JJ: Another one, this German guy, a rider in the Big Dirty bicycle club. He’s funny. He rides really fast, his bike is always shiny. He cleans his bike more often than anyone else in the club. Normally he has no problems with the ride. But one day, we were biking around the 2nd ring road, and he just stopped and started puking. I was like, “What’s going on? What’s wrong?” Normally he’s the group leader, really strong. And he was like, “Yeah… I just ate a double cheeseburger.” So that was a little story, something impressive to me. I took a portrait of him, the light was shooting behind him, and he was just feeling alright after puking. So I gave that photo the name, “Double Cheeseburger.” I like that photo a lot, the light’s coming from behind him, his hair is sweaty, he looks alright, but not alright. [laughs] It’s a moment.
SmBJ: So all of the photos in the exhibit are from Beijing, but the name of the exhibit comes from an experience you had in Chengdu. Can you tell that story?
JJ: I was searching for the vibe to describe the photos. The vibe in Beijing, everything is so fast, so many things going on. I didn’t really get a good idea here. Then I went to Chengdu, I was having a conversation with this guy smoking outside of a club called Tag. And I asked him, “What’s your experience? What do you think about Chengdu? It’s definitely a different experience from Beijing.” And he said, “Yeah, it’s chill. No one hurry anyone.” Normally I like to live in a chill mood, just hang out with friends, drink after work, take photos. Just exist, relax. So I went to Chengdu and I got this “No One Hurry Anyone” concept from him. He inspired me about what I want to say. It’s a perfect description of what I’m looking for to write about this show.
SmBJ: What do your parents think about your career now? Do they accept that you’re doing what you love, that you’ve been successful in pursuing your passions?
JJ: Last year when I went home for Chinese New Year I took books I printed for my shows, and I showed my mom what I did. All the books include me hanging out with my friends. That’s my Beijing life, I wanted to share that with her. But she doesn’t pay attention. She doesn’t accept it. I can understand, she has a pretty traditional Chinese mindset, older generation. In her mind she still thinks kids should go to college, study hard, get a proper job, get a stable income, buy a house, get married. That’s her dream of her kid’s life.
Joe Jo building a portfolio in the Beijing smog (photo by Lava)
JJ: But I wanted to share with her what I did. I didn’t try to convince her what I did was right, or make her proud. It was just to share with her. But yeah, from what I understand, she doesn’t like what I did. There’s a gap of communication between me and my parents. They don’t understand art, photography, what I’m doing now. I hope she’ll understand in the future. I hope I have a chance to explain to her, and show her more stuff. For Chinese parents it’s hard to understand.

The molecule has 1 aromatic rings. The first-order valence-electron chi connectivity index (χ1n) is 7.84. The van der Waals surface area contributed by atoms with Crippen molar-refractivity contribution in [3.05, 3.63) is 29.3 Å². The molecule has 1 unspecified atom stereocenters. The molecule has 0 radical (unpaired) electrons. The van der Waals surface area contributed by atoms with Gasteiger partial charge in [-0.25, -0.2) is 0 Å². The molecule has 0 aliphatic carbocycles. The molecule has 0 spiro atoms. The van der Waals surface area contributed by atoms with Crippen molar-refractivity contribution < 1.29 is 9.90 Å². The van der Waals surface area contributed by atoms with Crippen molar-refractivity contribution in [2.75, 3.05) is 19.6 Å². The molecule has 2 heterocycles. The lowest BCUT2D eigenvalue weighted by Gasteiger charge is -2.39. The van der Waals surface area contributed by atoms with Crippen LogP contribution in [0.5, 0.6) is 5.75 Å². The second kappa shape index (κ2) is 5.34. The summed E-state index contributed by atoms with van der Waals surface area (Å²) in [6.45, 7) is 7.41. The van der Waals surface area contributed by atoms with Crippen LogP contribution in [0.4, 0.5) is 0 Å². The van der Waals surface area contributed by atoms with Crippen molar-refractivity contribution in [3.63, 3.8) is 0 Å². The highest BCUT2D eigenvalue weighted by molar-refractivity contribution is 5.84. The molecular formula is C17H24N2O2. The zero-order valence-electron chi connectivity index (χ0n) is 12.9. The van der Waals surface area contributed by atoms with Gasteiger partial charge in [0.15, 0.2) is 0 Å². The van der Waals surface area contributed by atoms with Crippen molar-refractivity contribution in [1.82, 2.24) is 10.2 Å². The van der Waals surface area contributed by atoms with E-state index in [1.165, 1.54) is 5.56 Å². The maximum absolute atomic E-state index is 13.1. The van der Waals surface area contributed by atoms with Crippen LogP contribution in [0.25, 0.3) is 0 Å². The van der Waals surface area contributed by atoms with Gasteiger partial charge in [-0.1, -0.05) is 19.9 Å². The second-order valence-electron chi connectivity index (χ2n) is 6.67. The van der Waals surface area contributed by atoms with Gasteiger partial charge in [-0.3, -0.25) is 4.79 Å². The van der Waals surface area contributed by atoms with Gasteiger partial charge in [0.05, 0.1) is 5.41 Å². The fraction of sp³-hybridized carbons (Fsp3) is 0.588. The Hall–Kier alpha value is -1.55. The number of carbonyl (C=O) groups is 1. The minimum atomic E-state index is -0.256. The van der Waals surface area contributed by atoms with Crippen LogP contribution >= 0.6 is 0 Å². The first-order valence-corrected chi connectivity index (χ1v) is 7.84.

SmBJ: So you’ve been here for ten years now. What’s your plan for the future? Based on talks we’ve had before it seems you’re over Beijing… Where do you want to go? What do you want to do?
JJ: Beijing’s sort of my hometown, I’d say. I’ve spent ten years here. I’ve met so many friends. In my book, on the first page, I say, “To my dear, awesome friends.” Because this show is basically for my friends. But the land here is expensive, I can’t afford to buy a house here. Even if I had that cash, I wouldn't spend two million for a house in the 5th ring road. I’d rather spend it somewhere else. Another concern is about the pollution. My girlfriend and I plan to have kids next year. It’s not good for the baby.
The next step, I don’t know. My girlfriend lives in Chengdu, so I’m going to start to explore Chengdu more. It’s developing really fast and has a lot of things going on. So I’ll bring my experience there, my experience with art galleries, curating shows, music, design, visual art, all these things I have learned from Beijing. And just try to see what’s going on, what I can do. And of course I just want to keep going with the photography, because I love it, it’s part of my life.
Catch the opening of Joe Jo's solo show No One Hurry Anyone this Saturday, August 22 at Aotu Studio.